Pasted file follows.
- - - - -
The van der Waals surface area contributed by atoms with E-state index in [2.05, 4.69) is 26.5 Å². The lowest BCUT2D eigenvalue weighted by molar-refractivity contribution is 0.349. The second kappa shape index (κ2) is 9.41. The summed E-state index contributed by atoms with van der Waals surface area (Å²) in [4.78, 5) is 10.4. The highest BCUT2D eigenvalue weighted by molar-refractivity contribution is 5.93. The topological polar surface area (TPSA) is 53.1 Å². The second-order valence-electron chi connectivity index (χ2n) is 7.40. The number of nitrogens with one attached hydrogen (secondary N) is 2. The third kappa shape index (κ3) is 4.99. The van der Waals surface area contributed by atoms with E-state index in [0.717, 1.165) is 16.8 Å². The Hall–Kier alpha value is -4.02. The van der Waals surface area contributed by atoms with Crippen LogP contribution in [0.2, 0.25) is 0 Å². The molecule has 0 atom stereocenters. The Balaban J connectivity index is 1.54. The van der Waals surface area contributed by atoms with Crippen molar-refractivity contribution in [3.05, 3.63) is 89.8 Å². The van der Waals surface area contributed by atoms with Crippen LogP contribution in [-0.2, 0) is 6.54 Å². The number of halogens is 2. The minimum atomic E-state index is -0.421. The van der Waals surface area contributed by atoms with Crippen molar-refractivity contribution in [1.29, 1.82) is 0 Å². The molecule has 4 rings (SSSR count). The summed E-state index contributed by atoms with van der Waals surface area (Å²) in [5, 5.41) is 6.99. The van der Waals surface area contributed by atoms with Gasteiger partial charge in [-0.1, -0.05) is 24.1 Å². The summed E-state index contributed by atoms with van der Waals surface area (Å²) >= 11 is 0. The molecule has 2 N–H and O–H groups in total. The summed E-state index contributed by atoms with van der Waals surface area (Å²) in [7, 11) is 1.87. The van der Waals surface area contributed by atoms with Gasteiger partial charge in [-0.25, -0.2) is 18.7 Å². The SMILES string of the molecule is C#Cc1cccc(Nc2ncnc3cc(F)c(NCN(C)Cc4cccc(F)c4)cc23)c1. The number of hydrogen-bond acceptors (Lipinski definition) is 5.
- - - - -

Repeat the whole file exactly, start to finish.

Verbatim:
The van der Waals surface area contributed by atoms with E-state index in [2.05, 4.69) is 26.5 Å². The lowest BCUT2D eigenvalue weighted by molar-refractivity contribution is 0.349. The second kappa shape index (κ2) is 9.41. The summed E-state index contributed by atoms with van der Waals surface area (Å²) in [4.78, 5) is 10.4. The highest BCUT2D eigenvalue weighted by molar-refractivity contribution is 5.93. The topological polar surface area (TPSA) is 53.1 Å². The second-order valence-electron chi connectivity index (χ2n) is 7.40. The number of nitrogens with one attached hydrogen (secondary N) is 2. The third kappa shape index (κ3) is 4.99. The van der Waals surface area contributed by atoms with E-state index in [0.717, 1.165) is 16.8 Å². The Hall–Kier alpha value is -4.02. The van der Waals surface area contributed by atoms with Crippen LogP contribution in [0.2, 0.25) is 0 Å². The molecule has 0 atom stereocenters. The Balaban J connectivity index is 1.54. The van der Waals surface area contributed by atoms with Crippen molar-refractivity contribution in [3.05, 3.63) is 89.8 Å². The van der Waals surface area contributed by atoms with Crippen LogP contribution in [-0.2, 0) is 6.54 Å². The number of halogens is 2. The minimum atomic E-state index is -0.421. The van der Waals surface area contributed by atoms with Crippen molar-refractivity contribution in [1.29, 1.82) is 0 Å². The molecule has 4 rings (SSSR count). The summed E-state index contributed by atoms with van der Waals surface area (Å²) in [5, 5.41) is 6.99. The van der Waals surface area contributed by atoms with Gasteiger partial charge in [-0.1, -0.05) is 24.1 Å². The summed E-state index contributed by atoms with van der Waals surface area (Å²) >= 11 is 0. The molecule has 2 N–H and O–H groups in total. The summed E-state index contributed by atoms with van der Waals surface area (Å²) in [7, 11) is 1.87. The van der Waals surface area contributed by atoms with Gasteiger partial charge in [-0.25, -0.2) is 18.7 Å². The SMILES string of the molecule is C#Cc1cccc(Nc2ncnc3cc(F)c(NCN(C)Cc4cccc(F)c4)cc23)c1. The number of hydrogen-bond acceptors (Lipinski definition) is 5.